Classical Numismatics Discussion
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FORVM`s Classical Numismatics Discussion Board  |  Numismatic and History Discussions  |  Coin Photography, Conservation and Storage  |  Topic: Special technical evidence 0 Members and 1 Guest are viewing this topic. « previous next »
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Author Topic: Special technical evidence  (Read 1498 times)
slokind
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« on: January 09, 2007, 12:57:19 pm »

Since this hasn't to do with conservation or fakery or storage, or with any special tecnniques in photography (it is just a detail from an acquisition photo), I would like to see a strictly limited thread in Classical Numismatics for this kind of thing (such as we have, e.g., for Mythology), but I do not have the right to initiate one.
So.
Here is a detail from a wonderful new acquisition, which I'll wait to discuss elsewhere in terms of die linkage.  This is for what it shows.  We see not only the original 'centering dimple' but (a) across the cheek, an ancient scratch that the patina fills, (b recent chips in the 'Danubian' patina, and (c) a very recent gouge showing the Moesian brass looking just like the true orichalcum that I suspect that it is--at a date when it is hardly seen looking this pure at the Rome mint.
Even in an image limited to a 5MP one-piece camera, the thickness and the layers of this kind of patina can be studied, and this is a very well preserved patina of a lovely color (on the reverse, most of it is gone, but not so recently).  Also, it reminds us how much sharpness in the die and strike this lovely kind of patina can obscure.
Pat L.
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bruce61813
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« Reply #1 on: January 10, 2007, 11:28:29 am »

Thank you Pat, to everyone, the objective of Pat's post is to illustrate technical details. Please avoid general comment, but post specific detailed illustrations. This is intended to become a learning tool for all of us.

Bruce
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moonmoth
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« Reply #2 on: January 12, 2007, 01:54:30 am »

I have a page of colourful patinas that might be of interest.

http://www.forumancientcoins.com/moonmoth/patina_coins.html
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slokind
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« Reply #3 on: January 12, 2007, 03:09:05 pm »

By zooming your picture of the whole coin, one sees that the Deultum for Diadumenian with Asklepios and Hygieia shows still more: someone has tried to "liberate" more detail by damaging the patina.  This thick patina can be frustrating, but with strong light one can usually read the legends through it, provided the surface hasn't also been waxed or varnished or 'smoothed' by pressure (causing more complicated light difraction).  I liked the one I used because it has no modern human damage, exceptionally nowadays.
But what I'd really like to know is why coins found along the Danube and on the north coast near by of Asia Minor (read Bithynia), the patina is so like (as you say) a ceramic glaze that it also can develope, naturally, the same kind of craquelure as, for example, lead-glazed pottery.  And you have it on two from different mints.  Freezing, seasonally?  It has to come from differing coefficients of expansion and contraction?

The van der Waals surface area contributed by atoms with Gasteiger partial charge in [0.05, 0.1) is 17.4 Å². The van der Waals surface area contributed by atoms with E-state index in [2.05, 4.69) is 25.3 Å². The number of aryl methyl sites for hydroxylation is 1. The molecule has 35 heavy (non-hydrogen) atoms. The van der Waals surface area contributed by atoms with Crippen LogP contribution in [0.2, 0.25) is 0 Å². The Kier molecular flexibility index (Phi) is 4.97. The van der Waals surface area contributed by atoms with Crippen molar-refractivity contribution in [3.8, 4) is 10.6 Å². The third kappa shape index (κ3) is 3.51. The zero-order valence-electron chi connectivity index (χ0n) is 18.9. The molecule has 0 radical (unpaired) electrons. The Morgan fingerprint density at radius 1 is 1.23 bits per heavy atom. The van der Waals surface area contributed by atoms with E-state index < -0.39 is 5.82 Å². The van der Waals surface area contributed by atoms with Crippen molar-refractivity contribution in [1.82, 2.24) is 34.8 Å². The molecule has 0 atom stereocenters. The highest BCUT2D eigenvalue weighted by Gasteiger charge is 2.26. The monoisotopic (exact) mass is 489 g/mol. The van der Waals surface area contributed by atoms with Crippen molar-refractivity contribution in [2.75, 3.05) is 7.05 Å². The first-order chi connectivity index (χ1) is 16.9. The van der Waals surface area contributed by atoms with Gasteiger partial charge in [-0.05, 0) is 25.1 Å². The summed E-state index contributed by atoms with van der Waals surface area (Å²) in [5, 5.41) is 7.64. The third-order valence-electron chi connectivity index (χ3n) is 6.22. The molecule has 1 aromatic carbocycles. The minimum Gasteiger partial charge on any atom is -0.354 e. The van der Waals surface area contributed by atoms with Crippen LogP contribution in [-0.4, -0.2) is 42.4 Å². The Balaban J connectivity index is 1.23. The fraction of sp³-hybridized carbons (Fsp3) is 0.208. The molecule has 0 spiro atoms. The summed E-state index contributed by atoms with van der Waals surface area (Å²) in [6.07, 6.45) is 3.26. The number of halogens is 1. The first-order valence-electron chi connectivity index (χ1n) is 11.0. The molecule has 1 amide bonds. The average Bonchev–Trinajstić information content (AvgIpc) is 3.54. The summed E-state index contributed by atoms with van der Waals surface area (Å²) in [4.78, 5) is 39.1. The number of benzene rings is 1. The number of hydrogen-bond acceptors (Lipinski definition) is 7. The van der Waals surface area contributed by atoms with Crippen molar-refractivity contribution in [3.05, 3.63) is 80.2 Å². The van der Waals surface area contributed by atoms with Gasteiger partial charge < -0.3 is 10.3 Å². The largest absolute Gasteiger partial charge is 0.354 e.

Which mint, though, did your Constantinopolis Commemorative come from?  These are, one reads, basically just copper rather than brass or bronze (other than zinc-alloyed) coins.  Pat L.
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moonmoth
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« Reply #4 on: January 13, 2007, 06:41:40 am »

I suspect that someone who knows the mint styles might be able to give the mint for the Constantinopolis coin.  In the hand, the crackle effect on that one seems to be on the surface, and it shows clearly with normal illumination.

The patina on the Diadumenian coin is thicker and glassier, which may be why the effect seems to be deeper on that one.  A flash photo penetrates and brings out the crackling; the photo taken with a lamp as a light source shows the surface, which appears plainer, and quite dark unless the light is bright.

It does annoy me when people scrape away at a perfectly good surface!  My other coin with the same reverse die has been horribly gouged by an idiot (luckily, not over the whole surface).  That one has a very different patina, much more delicate, with a light and sandy appearance.  In fact there are sand grains embedded on the surface.

For the benefit of the thread I will show a couple of photos here of those two patinas on Deultum coins with the same reverse die.  The first is a flash closeup of the thick green patina.  The second is the sandy one, illuminated with a lamp. You can see the sand grains in Asklepios' moustache.
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"... A form of twisted symbolical bedsock ... the true purpose of which, as they realised at first glance, would never (alas) be revealed to mankind."
slokind
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« Reply #5 on: January 14, 2007, 02:53:53 pm »

This article is much more than its modest title might promise.  Make sure you scroll through all of it.  Pat L.
http://www.forumancientcoins.com/moonmoth/crystal_coins.html
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